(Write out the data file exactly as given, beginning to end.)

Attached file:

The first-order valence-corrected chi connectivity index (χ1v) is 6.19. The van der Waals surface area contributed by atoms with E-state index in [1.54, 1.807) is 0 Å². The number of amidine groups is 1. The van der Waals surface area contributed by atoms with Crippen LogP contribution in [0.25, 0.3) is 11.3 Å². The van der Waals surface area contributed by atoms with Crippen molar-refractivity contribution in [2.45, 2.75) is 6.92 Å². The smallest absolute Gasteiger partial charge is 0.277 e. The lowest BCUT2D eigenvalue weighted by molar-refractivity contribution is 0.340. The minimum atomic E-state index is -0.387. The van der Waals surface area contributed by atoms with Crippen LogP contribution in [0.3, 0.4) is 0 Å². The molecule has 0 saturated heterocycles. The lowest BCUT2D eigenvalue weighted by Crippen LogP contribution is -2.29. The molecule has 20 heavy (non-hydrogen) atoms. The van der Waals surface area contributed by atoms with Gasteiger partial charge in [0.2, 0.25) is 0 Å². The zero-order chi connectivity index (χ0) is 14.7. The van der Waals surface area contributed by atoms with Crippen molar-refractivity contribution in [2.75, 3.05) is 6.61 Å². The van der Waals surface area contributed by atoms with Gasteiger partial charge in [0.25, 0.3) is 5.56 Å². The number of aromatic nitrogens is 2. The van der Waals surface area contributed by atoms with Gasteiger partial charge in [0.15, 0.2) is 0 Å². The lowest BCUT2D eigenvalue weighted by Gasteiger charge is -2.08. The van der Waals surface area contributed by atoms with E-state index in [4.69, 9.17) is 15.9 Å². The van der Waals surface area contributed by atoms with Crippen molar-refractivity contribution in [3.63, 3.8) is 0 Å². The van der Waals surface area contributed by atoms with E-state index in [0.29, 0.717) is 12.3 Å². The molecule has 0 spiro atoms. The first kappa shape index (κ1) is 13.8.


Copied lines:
The first-order valence-corrected chi connectivity index (χ1v) is 6.19. The van der Waals surface area contributed by atoms with E-state index in [1.54, 1.807) is 0 Å². The number of amidine groups is 1. The van der Waals surface area contributed by atoms with Crippen LogP contribution in [0.25, 0.3) is 11.3 Å². The van der Waals surface area contributed by atoms with Crippen molar-refractivity contribution in [2.45, 2.75) is 6.92 Å². The smallest absolute Gasteiger partial charge is 0.277 e. The lowest BCUT2D eigenvalue weighted by molar-refractivity contribution is 0.340. The minimum atomic E-state index is -0.387. The van der Waals surface area contributed by atoms with Crippen LogP contribution in [0.3, 0.4) is 0 Å². The molecule has 0 saturated heterocycles. The lowest BCUT2D eigenvalue weighted by Crippen LogP contribution is -2.29. The molecule has 20 heavy (non-hydrogen) atoms. The van der Waals surface area contributed by atoms with Gasteiger partial charge in [0.2, 0.25) is 0 Å². The zero-order chi connectivity index (χ0) is 14.7. The van der Waals surface area contributed by atoms with Crippen molar-refractivity contribution in [2.75, 3.05) is 6.61 Å². The van der Waals surface area contributed by atoms with Gasteiger partial charge in [0.25, 0.3) is 5.56 Å². The number of aromatic nitrogens is 2. The van der Waals surface area contributed by atoms with Gasteiger partial charge in [0.15, 0.2) is 0 Å². The lowest BCUT2D eigenvalue weighted by Gasteiger charge is -2.08. The van der Waals surface area contributed by atoms with E-state index in [4.69, 9.17) is 15.9 Å². The van der Waals surface area contributed by atoms with Crippen molar-refractivity contribution in [3.63, 3.8) is 0 Å². The van der Waals surface area contributed by atoms with E-state index in [0.29, 0.717) is 12.3 Å². The molecule has 0 spiro atoms. The first kappa shape index (κ1) is 13.8.